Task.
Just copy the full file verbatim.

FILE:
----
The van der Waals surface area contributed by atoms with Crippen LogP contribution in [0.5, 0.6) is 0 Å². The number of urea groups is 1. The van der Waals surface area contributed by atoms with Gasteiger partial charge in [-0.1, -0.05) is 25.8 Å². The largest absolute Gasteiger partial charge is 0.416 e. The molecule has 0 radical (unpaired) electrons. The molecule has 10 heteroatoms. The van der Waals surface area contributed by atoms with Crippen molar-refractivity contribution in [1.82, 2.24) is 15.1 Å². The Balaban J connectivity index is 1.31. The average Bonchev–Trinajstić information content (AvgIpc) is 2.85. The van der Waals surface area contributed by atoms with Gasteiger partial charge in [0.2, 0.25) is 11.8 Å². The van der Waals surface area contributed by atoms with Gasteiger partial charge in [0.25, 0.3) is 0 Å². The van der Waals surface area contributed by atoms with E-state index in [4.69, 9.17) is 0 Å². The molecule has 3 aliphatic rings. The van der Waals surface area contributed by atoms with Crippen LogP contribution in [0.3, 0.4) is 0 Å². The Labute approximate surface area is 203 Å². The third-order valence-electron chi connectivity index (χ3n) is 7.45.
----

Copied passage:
The van der Waals surface area contributed by atoms with Crippen LogP contribution in [0.5, 0.6) is 0 Å². The number of urea groups is 1. The van der Waals surface area contributed by atoms with Gasteiger partial charge in [-0.1, -0.05) is 25.8 Å². The largest absolute Gasteiger partial charge is 0.416 e. The molecule has 0 radical (unpaired) electrons. The molecule has 10 heteroatoms. The van der Waals surface area contributed by atoms with Crippen molar-refractivity contribution in [1.82, 2.24) is 15.1 Å². The Balaban J connectivity index is 1.31. The average Bonchev–Trinajstić information content (AvgIpc) is 2.85. The van der Waals surface area contributed by atoms with Gasteiger partial charge in [0.2, 0.25) is 11.8 Å². The van der Waals surface area contributed by atoms with Gasteiger partial charge in [0.25, 0.3) is 0 Å². The van der Waals surface area contributed by atoms with E-state index in [4.69, 9.17) is 0 Å². The molecule has 3 aliphatic rings. The van der Waals surface area contributed by atoms with Crippen LogP contribution in [0.3, 0.4) is 0 Å². The Labute approximate surface area is 203 Å². The third-order valence-electron chi connectivity index (χ3n) is 7.45.